The fourth house we looked at was in Escondido, and I thought it was in one part of town but it was in a different part of town, with older homes built back in the 70’s. This one had been fixed up somewhat and was pretty nice, but the neighborhood seemed to be mostly Spanish speaking and I didn’t think we were a good fit for it.  Interestingly, the house also had no A/C, which should be against the law in Escondido.

After all of that we were starving, but stopped at the supermarket, called, seriously, Major Market, where they were giving away all kinds of food.  It helped. 

We had dinner at the Veranda restaurant at the Inn, outside, with a space heater.  San Diego has warm days and cold nights, and the temperature plummets when the sun goes down.  So they have heaters at outdoor tables in the restaurants, and they are, as far as I can tell, the primary cause of global warming.  Just about set my hair on fire on multiple occasions.

We had previously contacted a realtor based in Oceanside, and filled her in on what we were looking for.  She had been sending us updates on properties available in Oceanside and Vista, and we had filled in with some others on Zillow.  We worked it out to where she would meet us on Monday at one of the properties, and she would  have us follow her to some others.  Since she wanted to meet at 11 AM, we decided to go to our favorite breakfast and lunch place in San Diego, called St Tropez Bistro and Beyond, in the coastal town of Encinitas.  They do a really good job, and the outdoor seating didn’t need heaters.  We first went there back in 1998 after spending a week in France, right near the real St Tropez.  France it isn’t, but the food is consistently good.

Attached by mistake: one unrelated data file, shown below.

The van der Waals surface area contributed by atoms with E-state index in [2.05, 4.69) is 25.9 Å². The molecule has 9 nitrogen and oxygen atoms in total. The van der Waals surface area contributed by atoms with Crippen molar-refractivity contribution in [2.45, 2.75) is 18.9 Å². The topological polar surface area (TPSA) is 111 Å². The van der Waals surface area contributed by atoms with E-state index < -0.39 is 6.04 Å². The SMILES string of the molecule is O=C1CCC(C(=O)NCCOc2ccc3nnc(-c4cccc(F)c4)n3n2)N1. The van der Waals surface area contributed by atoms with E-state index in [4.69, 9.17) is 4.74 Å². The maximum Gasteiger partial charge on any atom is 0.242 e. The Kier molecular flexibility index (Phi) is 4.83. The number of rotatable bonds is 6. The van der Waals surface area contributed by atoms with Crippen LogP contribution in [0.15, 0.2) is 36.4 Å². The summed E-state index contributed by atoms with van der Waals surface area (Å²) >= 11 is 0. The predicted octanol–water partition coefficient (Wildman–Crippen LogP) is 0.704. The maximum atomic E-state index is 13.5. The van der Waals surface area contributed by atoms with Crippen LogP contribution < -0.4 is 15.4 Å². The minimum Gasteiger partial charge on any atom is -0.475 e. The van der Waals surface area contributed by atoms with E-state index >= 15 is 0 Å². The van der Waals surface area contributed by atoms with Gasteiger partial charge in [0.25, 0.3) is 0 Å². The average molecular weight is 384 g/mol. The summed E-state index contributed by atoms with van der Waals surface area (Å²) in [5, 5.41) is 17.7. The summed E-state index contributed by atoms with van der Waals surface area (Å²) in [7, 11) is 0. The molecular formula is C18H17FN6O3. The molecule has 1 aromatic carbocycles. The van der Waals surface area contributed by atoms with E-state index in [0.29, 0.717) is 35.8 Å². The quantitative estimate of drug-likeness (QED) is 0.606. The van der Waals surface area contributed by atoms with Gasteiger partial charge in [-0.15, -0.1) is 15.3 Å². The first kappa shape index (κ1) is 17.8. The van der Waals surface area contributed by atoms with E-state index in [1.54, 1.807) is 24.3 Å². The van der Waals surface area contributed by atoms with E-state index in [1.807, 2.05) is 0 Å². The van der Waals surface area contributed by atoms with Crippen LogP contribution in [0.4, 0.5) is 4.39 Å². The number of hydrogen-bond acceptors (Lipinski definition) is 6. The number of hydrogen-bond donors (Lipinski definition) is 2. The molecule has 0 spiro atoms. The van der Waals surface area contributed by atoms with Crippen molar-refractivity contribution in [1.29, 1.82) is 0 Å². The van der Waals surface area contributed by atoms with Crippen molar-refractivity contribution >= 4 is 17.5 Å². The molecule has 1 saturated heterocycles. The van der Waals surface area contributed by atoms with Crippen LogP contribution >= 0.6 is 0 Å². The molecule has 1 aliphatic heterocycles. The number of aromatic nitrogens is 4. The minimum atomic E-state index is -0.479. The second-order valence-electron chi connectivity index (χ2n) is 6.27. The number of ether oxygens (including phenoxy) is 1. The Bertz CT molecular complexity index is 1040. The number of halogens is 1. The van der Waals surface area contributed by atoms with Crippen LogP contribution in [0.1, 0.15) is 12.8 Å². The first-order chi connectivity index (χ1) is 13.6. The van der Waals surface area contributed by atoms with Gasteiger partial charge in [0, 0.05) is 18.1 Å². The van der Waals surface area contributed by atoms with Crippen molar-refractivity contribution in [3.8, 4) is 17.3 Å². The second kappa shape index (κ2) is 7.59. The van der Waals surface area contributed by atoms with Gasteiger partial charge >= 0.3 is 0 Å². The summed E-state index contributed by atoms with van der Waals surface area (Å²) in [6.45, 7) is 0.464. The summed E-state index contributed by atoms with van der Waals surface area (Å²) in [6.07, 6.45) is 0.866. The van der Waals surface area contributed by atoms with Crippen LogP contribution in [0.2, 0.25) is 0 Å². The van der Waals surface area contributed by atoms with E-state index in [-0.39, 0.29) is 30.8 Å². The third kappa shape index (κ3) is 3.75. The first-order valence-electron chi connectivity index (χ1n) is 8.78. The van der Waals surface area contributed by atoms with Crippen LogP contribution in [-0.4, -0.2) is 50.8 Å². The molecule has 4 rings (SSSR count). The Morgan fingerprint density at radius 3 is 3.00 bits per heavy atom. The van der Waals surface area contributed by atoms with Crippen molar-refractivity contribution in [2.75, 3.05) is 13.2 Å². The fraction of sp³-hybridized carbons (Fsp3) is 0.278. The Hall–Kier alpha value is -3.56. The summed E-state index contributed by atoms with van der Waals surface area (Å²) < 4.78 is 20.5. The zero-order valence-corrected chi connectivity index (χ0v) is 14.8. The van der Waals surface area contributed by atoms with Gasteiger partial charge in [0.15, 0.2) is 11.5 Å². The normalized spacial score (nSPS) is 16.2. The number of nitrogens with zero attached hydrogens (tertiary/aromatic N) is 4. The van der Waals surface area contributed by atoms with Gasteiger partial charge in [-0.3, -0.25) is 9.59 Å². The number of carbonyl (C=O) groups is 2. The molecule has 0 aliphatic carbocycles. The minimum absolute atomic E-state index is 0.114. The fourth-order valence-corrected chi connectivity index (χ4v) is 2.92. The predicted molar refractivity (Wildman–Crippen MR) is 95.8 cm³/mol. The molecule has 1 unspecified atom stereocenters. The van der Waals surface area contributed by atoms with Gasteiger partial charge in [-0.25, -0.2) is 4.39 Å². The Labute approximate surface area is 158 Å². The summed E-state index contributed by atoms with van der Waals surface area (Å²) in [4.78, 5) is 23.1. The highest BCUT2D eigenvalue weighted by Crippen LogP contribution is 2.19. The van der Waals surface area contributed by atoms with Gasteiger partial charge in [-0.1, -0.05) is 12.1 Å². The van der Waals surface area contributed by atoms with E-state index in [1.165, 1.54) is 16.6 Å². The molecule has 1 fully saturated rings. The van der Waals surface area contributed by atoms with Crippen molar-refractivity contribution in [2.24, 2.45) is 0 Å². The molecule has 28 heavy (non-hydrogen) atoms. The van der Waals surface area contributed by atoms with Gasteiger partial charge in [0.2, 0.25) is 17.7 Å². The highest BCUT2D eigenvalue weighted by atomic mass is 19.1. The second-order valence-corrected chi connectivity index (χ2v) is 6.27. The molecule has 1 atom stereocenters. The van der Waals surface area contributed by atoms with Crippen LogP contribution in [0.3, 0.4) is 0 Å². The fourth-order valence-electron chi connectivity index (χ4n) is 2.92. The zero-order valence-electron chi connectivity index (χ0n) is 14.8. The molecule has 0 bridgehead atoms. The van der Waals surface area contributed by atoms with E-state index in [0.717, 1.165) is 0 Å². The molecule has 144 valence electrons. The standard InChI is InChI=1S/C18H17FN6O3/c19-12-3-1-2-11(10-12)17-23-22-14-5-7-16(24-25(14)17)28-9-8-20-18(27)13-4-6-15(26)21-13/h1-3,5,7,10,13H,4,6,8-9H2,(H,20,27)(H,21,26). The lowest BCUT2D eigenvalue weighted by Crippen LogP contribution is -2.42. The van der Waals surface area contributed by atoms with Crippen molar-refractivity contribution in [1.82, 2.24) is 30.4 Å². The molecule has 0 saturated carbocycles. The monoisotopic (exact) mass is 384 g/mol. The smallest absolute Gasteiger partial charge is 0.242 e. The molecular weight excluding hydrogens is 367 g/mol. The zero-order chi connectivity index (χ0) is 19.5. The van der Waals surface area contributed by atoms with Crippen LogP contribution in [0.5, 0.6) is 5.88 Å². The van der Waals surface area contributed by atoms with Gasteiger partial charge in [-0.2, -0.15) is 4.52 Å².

We met Nancie at a gated, 55+ community in Oceanside called Villa Trieste.  I was prepared to dislike it based on where it was, but when we got in there it was absolutely beautiful.  The house we saw had two bedrooms and two baths on the main floor, and everything was spotless and beautiful.  It had an incredible view.  There was a huge loft for a second floor, a game room or office or den or extra bedroom.  No bathroom up there. The price was right up at the top of our budget.  The community has a pool and a clubhouse and seemed to be extremely well kept.  But the stairs are a problem.